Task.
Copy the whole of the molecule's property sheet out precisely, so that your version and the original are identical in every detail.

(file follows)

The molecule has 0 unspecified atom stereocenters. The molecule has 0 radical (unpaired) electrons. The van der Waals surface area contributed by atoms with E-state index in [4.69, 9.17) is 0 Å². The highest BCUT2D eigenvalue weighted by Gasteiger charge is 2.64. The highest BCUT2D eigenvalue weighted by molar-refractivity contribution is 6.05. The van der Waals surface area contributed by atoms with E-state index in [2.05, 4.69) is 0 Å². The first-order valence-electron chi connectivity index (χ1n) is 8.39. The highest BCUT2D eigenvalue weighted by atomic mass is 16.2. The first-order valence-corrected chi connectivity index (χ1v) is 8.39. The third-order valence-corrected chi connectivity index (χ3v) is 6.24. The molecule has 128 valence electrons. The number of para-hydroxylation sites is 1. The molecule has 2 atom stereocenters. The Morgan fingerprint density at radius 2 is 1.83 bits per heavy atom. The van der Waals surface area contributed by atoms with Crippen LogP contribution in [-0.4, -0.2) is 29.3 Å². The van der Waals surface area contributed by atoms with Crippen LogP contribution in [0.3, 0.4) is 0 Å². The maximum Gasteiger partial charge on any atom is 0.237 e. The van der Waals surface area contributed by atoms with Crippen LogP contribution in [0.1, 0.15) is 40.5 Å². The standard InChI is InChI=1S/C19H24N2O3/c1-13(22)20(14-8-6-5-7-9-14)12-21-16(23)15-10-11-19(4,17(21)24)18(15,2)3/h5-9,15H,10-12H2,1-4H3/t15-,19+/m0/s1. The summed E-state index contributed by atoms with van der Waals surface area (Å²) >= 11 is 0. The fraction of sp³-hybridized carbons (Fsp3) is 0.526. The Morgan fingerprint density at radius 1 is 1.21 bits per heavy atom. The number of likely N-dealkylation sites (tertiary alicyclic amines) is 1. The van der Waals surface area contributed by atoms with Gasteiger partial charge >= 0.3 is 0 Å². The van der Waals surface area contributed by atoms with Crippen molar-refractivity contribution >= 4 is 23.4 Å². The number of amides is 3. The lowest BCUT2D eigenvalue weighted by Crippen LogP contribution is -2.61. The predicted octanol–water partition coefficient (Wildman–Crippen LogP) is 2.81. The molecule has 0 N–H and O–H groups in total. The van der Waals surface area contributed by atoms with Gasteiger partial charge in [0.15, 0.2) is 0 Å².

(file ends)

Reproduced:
The molecule has 0 unspecified atom stereocenters. The molecule has 0 radical (unpaired) electrons. The van der Waals surface area contributed by atoms with E-state index in [4.69, 9.17) is 0 Å². The highest BCUT2D eigenvalue weighted by Gasteiger charge is 2.64. The highest BCUT2D eigenvalue weighted by molar-refractivity contribution is 6.05. The van der Waals surface area contributed by atoms with E-state index in [2.05, 4.69) is 0 Å². The first-order valence-electron chi connectivity index (χ1n) is 8.39. The highest BCUT2D eigenvalue weighted by atomic mass is 16.2. The first-order valence-corrected chi connectivity index (χ1v) is 8.39. The third-order valence-corrected chi connectivity index (χ3v) is 6.24. The molecule has 128 valence electrons. The number of para-hydroxylation sites is 1. The molecule has 2 atom stereocenters. The Morgan fingerprint density at radius 2 is 1.83 bits per heavy atom. The van der Waals surface area contributed by atoms with Crippen LogP contribution in [-0.4, -0.2) is 29.3 Å². The van der Waals surface area contributed by atoms with Crippen LogP contribution in [0.3, 0.4) is 0 Å². The maximum Gasteiger partial charge on any atom is 0.237 e. The van der Waals surface area contributed by atoms with Crippen LogP contribution in [0.1, 0.15) is 40.5 Å². The standard InChI is InChI=1S/C19H24N2O3/c1-13(22)20(14-8-6-5-7-9-14)12-21-16(23)15-10-11-19(4,17(21)24)18(15,2)3/h5-9,15H,10-12H2,1-4H3/t15-,19+/m0/s1. The summed E-state index contributed by atoms with van der Waals surface area (Å²) >= 11 is 0. The fraction of sp³-hybridized carbons (Fsp3) is 0.526. The Morgan fingerprint density at radius 1 is 1.21 bits per heavy atom. The number of likely N-dealkylation sites (tertiary alicyclic amines) is 1. The van der Waals surface area contributed by atoms with Gasteiger partial charge >= 0.3 is 0 Å². The van der Waals surface area contributed by atoms with Crippen molar-refractivity contribution >= 4 is 23.4 Å². The number of amides is 3. The lowest BCUT2D eigenvalue weighted by Crippen LogP contribution is -2.61. The predicted octanol–water partition coefficient (Wildman–Crippen LogP) is 2.81. The molecule has 0 N–H and O–H groups in total. The van der Waals surface area contributed by atoms with Gasteiger partial charge in [0.15, 0.2) is 0 Å².